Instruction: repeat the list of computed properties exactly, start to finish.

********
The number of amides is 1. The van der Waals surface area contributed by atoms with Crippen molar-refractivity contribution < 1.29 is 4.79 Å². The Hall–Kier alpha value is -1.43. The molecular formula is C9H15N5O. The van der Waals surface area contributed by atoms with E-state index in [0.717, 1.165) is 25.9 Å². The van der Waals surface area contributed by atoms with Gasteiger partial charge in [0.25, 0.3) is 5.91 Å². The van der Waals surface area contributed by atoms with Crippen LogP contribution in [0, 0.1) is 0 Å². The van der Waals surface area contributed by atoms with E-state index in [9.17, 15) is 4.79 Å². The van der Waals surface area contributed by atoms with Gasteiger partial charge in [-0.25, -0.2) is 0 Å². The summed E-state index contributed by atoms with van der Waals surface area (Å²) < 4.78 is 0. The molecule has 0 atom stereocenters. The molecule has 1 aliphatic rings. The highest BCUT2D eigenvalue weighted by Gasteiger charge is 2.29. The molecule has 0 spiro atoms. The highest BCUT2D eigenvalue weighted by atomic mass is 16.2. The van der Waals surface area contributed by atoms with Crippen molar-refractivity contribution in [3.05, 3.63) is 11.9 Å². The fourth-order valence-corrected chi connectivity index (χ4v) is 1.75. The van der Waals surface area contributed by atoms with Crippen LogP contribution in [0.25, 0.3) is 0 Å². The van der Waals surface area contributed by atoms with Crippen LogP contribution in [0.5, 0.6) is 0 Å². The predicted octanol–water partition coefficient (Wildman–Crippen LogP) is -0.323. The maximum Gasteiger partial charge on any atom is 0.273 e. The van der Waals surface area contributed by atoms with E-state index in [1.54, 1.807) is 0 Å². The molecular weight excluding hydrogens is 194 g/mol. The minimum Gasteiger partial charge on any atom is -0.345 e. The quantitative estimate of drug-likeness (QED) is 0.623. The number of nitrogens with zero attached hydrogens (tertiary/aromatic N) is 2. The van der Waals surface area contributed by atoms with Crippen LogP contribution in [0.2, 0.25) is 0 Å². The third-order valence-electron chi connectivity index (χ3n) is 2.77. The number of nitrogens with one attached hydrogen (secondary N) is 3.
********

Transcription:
The number of amides is 1. The van der Waals surface area contributed by atoms with Crippen molar-refractivity contribution < 1.29 is 4.79 Å². The Hall–Kier alpha value is -1.43. The molecular formula is C9H15N5O. The van der Waals surface area contributed by atoms with E-state index in [0.717, 1.165) is 25.9 Å². The van der Waals surface area contributed by atoms with Gasteiger partial charge in [0.25, 0.3) is 5.91 Å². The van der Waals surface area contributed by atoms with Crippen LogP contribution in [0, 0.1) is 0 Å². The van der Waals surface area contributed by atoms with E-state index in [9.17, 15) is 4.79 Å². The van der Waals surface area contributed by atoms with Gasteiger partial charge in [-0.25, -0.2) is 0 Å². The summed E-state index contributed by atoms with van der Waals surface area (Å²) < 4.78 is 0. The molecule has 0 atom stereocenters. The molecule has 1 aliphatic rings. The highest BCUT2D eigenvalue weighted by Gasteiger charge is 2.29. The molecule has 0 spiro atoms. The highest BCUT2D eigenvalue weighted by atomic mass is 16.2. The van der Waals surface area contributed by atoms with Crippen molar-refractivity contribution in [3.05, 3.63) is 11.9 Å². The fourth-order valence-corrected chi connectivity index (χ4v) is 1.75. The van der Waals surface area contributed by atoms with Crippen LogP contribution in [0.25, 0.3) is 0 Å². The van der Waals surface area contributed by atoms with Crippen LogP contribution in [0.5, 0.6) is 0 Å². The predicted octanol–water partition coefficient (Wildman–Crippen LogP) is -0.323. The maximum Gasteiger partial charge on any atom is 0.273 e. The van der Waals surface area contributed by atoms with E-state index in [1.54, 1.807) is 0 Å². The molecular weight excluding hydrogens is 194 g/mol. The minimum Gasteiger partial charge on any atom is -0.345 e. The quantitative estimate of drug-likeness (QED) is 0.623. The number of nitrogens with zero attached hydrogens (tertiary/aromatic N) is 2. The van der Waals surface area contributed by atoms with Crippen LogP contribution in [0.2, 0.25) is 0 Å². The third-order valence-electron chi connectivity index (χ3n) is 2.77. The number of nitrogens with one attached hydrogen (secondary N) is 3.